Because of the collaborative nature of these innovations, legal patent disputes were a constant problem. Honeywell, a technology company, challenged the ENIAC patent in 1964 on the grounds that the fundamental concepts were not original. Atanasoff was a key witness in the lawsuit. In the end, the judge found that Mauchly and Eckert based their ideas on Atanasoff's ideas and their patent was invalidated.
The computer, like most other innovations, was not the creation of one or two individuals, but the result of many people working separately and also working together with a common goal. Mauchly and Eckert benefited from innovative ideas from countless inventors who, in one way or another, helped develop their machine. When it comes to technological innovation, people simply build on the work of others, until someone strikes.
Computers can only be multifunction machines if they are programmable. Programming a computer involves creating a sequence of instructions for the machine and then storing it in its electronic memory. The development of this capacity paved the way for the fulfillment of Countess Ada Lovelace's dream of creating a machine that can perform any logical operation, and also, she wrote the first example of a computer program when they didn't even exist.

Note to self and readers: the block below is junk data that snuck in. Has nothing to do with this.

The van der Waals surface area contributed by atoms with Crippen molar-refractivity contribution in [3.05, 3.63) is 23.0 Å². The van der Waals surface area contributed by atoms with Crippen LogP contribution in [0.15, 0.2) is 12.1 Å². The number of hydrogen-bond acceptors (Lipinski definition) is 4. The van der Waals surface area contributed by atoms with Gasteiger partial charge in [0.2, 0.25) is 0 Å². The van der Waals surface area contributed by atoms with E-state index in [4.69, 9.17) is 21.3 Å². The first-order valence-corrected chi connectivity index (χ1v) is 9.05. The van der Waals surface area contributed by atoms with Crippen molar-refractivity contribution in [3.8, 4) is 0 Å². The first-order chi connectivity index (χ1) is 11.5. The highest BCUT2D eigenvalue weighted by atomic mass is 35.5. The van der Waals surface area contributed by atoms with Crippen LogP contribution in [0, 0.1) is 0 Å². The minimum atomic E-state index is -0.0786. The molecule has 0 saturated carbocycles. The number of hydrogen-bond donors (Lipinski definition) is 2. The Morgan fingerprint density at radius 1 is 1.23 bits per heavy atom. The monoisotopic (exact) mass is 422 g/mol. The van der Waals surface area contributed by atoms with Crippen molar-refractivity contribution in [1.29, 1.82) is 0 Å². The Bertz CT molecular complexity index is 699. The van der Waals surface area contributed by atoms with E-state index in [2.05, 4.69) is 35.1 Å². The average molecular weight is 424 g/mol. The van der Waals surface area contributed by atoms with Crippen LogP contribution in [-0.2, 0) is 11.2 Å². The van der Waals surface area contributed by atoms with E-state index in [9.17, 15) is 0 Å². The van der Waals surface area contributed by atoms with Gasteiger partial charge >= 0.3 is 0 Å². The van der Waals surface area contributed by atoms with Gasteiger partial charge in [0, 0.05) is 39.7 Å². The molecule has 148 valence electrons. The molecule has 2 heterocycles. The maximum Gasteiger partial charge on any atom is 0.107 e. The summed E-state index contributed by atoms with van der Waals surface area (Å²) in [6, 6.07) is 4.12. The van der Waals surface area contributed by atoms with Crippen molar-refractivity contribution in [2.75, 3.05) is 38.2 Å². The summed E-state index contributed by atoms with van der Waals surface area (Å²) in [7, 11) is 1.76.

Nowadays we think of programming as a male-dominated industry, but at the outset, the programming process was considered tedious and secondary, and for that reason, it was a task given to women. The first computer programmer, after Ada Lovelace and her punch cards, was Grace Hopper. Hopper was a mathematics teacher who enlisted in the US Navy during World War II and was later sent to work on the Mark I computer at Harvard University.
Hopper's job was to develop detailed manual programming for the Mark I. With a lot of dedication, she perfected subroutines for the most frequent operations and conducted programming in a collaborative way to create extremely accurate instructions. With the help of her team, she continued to refine the manual until every process was perfect. Thanks to Hopper in 1945, the Mark I was the easiest computer to program in the world.